By Zeliang Mike Liu

On June 15, 2020, the Supreme Court issued a landmark 6-3 decision stating that Title VII of the Civil Rights Act of 1964 (“Title VII”) prohibits an employer from firing an individual for being homosexual or transgender.[1] The question came to the court through three different cases: Bostock v. Clayton County, in which a child welfare advocate was fired for participating in a gay recreational softball league after ten years working for a Georgia county; Altitude Express v. Zarda, in which a skydiving assistant was fired after he told a female customer that he was gay, and the customer’s boyfriend complained that he inappropriately touched her; and R.G. & G.R. Harris Funeral Homes v. Equal Employment and Opportunity Commission, in which a funeral home employee was fired when she informed the funeral home that she decided to undergo gender reassignment surgery.[2] Writing for the majority, Justice Neil Gorsuch stated that “it is impossible to discriminate against a person for being homosexual or transgender without discriminating against that individual based on sex.”[3]

Though the court’s focus in Bostock was the issue of employers discharging employees based on sexual orientation and transgender status, the court arguably provided a broad ruling with impacts to multiple areas of the law. As Justice Samuel Alito stated in his dissent, the Court’s ruling is “virtually certain to have far-reaching consequences” and will inevitably affect other federal laws, such as Title IX of the Education Amendments of 1972 (“Title IX”), the Patient Protection and Affordable Care Act (“ACA”), and the Fair Housing Act (“FHA”).[4] The implication of Bostock is not only protection of LGBTQ+ rights in employment, but an essential tool to address discrimination against LGBTQ+ community members not just in education, healthcare, and housing.

Employment

Workplace discrimination against LGBTQ+ community members is well documented. Between 8–17 percent of LGBTQ+ workers and 13–47 percent of transgender workers have been denied employment opportunities or unfairly discharged because of sexual orientation or transgender status.[5] Nearly 30 percent of LGBTQ+ workers of color reported that they have experienced employment discrimination for sexual orientation.[6]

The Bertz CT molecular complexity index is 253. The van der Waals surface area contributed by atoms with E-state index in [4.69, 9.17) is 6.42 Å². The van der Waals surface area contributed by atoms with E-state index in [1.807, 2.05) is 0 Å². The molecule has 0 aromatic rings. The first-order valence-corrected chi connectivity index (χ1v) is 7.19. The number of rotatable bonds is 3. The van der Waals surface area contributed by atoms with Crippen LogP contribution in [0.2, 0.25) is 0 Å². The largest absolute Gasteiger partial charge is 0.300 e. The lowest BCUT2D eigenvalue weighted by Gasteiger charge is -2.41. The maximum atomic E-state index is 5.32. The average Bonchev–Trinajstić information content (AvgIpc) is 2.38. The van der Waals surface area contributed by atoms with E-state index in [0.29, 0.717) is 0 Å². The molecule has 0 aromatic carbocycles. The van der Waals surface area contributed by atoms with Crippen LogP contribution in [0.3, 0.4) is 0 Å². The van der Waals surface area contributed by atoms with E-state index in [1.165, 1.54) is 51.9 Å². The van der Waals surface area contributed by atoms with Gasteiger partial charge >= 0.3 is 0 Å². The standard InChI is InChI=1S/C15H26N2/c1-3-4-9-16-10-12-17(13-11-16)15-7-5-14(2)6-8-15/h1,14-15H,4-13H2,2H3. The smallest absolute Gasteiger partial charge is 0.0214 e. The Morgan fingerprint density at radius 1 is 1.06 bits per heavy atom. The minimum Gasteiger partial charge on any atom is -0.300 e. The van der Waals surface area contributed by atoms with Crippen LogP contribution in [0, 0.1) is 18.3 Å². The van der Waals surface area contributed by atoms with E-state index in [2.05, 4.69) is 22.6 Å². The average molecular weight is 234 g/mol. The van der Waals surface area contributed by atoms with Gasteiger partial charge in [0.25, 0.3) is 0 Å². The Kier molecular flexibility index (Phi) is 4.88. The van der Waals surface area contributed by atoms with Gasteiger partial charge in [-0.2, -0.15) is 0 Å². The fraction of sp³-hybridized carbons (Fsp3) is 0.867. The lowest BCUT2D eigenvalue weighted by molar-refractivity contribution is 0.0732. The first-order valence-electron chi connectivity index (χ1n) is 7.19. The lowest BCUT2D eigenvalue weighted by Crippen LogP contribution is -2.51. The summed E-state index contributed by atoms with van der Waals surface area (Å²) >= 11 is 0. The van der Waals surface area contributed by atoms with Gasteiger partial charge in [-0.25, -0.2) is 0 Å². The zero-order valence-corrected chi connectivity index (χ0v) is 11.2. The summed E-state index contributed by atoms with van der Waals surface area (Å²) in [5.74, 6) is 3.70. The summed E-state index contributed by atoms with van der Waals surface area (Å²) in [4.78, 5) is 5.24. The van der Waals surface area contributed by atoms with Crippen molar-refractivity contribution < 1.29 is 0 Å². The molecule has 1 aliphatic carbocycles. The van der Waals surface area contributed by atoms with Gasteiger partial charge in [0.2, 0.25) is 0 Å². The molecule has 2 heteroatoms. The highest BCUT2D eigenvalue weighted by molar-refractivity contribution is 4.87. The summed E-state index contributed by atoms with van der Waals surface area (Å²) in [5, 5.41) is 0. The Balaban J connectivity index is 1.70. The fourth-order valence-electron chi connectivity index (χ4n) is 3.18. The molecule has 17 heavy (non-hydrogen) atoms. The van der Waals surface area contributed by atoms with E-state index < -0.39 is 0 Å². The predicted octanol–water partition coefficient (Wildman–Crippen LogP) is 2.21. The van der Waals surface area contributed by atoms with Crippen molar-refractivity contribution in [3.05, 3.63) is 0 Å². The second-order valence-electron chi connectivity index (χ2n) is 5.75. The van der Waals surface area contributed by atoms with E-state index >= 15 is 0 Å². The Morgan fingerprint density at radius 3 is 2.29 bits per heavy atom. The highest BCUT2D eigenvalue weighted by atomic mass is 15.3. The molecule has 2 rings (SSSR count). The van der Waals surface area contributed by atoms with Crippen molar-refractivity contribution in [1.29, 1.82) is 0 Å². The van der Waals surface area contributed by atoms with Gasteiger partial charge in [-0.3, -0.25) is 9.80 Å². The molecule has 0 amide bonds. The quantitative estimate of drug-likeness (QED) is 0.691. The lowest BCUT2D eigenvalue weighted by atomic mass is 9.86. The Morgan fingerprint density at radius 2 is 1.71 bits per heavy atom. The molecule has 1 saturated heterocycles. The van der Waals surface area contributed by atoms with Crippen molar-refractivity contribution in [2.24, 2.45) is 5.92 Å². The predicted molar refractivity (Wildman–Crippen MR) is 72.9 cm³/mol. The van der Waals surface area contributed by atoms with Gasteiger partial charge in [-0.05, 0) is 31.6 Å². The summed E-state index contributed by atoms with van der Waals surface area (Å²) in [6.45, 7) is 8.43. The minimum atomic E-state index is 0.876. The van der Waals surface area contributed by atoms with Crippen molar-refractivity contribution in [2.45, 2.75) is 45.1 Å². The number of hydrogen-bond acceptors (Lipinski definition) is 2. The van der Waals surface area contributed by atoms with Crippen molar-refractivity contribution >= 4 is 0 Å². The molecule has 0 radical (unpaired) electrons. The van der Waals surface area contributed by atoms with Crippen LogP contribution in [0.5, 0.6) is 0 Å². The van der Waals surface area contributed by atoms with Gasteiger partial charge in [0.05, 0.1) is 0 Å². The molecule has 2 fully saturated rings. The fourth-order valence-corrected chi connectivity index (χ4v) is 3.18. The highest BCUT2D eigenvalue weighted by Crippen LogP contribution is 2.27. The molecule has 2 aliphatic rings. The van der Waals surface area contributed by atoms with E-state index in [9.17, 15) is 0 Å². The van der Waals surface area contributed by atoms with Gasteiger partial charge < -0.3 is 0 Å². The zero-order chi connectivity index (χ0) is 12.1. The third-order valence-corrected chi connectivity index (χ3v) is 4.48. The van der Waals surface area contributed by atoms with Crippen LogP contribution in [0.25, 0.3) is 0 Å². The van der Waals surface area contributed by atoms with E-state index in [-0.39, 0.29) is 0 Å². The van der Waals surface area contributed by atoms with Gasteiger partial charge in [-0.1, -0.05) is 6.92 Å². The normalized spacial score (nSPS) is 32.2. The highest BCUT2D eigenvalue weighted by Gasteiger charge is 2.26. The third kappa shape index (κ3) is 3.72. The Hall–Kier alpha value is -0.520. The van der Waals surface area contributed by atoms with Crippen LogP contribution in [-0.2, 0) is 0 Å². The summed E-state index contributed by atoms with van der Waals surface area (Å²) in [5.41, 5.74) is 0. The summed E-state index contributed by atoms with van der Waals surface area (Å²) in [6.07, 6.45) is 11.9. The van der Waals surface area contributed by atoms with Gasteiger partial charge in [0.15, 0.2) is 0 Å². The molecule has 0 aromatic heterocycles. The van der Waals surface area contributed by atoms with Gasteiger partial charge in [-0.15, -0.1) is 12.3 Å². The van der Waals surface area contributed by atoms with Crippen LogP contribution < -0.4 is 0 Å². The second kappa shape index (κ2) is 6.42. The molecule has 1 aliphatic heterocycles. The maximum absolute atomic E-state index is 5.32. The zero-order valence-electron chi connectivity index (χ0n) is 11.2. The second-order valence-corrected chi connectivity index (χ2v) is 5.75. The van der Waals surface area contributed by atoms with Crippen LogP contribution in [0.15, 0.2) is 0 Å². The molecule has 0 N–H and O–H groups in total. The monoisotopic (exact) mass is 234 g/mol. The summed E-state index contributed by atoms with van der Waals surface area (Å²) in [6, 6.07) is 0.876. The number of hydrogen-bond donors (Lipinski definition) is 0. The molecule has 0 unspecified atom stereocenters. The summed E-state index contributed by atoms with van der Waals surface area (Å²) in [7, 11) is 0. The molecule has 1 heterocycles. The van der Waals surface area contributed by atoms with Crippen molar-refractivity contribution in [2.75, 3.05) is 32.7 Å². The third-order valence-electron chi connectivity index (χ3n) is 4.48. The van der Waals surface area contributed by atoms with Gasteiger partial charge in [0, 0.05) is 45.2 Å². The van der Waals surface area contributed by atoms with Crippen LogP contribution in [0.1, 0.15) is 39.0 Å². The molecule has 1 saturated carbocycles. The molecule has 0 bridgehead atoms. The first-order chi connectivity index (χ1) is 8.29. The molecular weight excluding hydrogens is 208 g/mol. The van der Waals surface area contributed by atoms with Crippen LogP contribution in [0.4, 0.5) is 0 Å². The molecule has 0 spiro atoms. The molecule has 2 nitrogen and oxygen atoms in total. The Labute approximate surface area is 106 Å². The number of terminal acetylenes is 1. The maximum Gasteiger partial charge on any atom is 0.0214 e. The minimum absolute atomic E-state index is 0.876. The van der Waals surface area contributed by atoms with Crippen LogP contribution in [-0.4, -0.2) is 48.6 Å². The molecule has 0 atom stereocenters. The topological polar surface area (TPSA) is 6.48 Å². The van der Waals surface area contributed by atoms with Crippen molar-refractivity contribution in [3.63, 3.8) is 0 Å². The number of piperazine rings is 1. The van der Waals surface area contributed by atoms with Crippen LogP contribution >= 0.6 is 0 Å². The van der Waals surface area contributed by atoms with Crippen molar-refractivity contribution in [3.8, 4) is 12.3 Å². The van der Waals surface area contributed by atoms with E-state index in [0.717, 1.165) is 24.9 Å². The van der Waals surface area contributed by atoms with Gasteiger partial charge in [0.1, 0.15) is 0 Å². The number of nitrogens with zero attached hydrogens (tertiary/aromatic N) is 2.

Title VII prohibits employment discrimination based on an individual’s sex.[7] The statute extends beyond discharging and applies when employers “fail or refuse to hire or to discharge any individual, or otherwise to discriminate against any individual with respect to his compensation, terms, conditions, or privileges or employment.”[8]Under Title VII, “compensation” includes not only wages but also benefits such as overtime pay, life insurance, vacation and holiday pay, and bonuses.[9]

The Supreme Court’s decision in Bostock directly affects employment practice with regard to an employee’s sexual orientation or transgender status. In its reasoning, the Court stressed that “discrimination based on homosexuality or transgender status necessarily entails discrimination based on sex.”[10]Thus, although the individual cases before the Court focused on the wrongful termination of LGBTQ+ workers, the Court nevertheless determined that under Title VII protects against broader discrimination based on sexual orientation and transgender status.[11]

Although the Court specifically stated that its decision in Bostock does not “address bathrooms, locker rooms, or anything else of the kind” when addressing employers’ concern of whether sex-segregated spaces violate Title VII,[12]the Court’s decision does extend to equal access to existing sex-segregated facilities, meaning that an employer cannot deny an LGBTQ+ worker from access to the existing sex-segregated facilities.[13]

Education

Title IX prohibits discrimination “on the basis of sex” in any education program or activity that receives federal funding.[14]Although the statue does not define the scope of discrimination “on the basis of sex,” courts have often looked at cases that define the scope of sex discrimination under Title VII to interpret the meaning of discrimination “on the basis of sex” under Title IX because of the similarities between Title VII and Title IX’s language.[15]The Fourth, Sixth, and Seventh Circuit Courts of Appeal, have all previously held that Title IX prohibits discrimination based on sexual orientation and gender identity by extending decisions that stated Title VII prohibits discrimination based on sexual orientation and gender identity prior to the Supreme Court’s decision in Bostock.[16]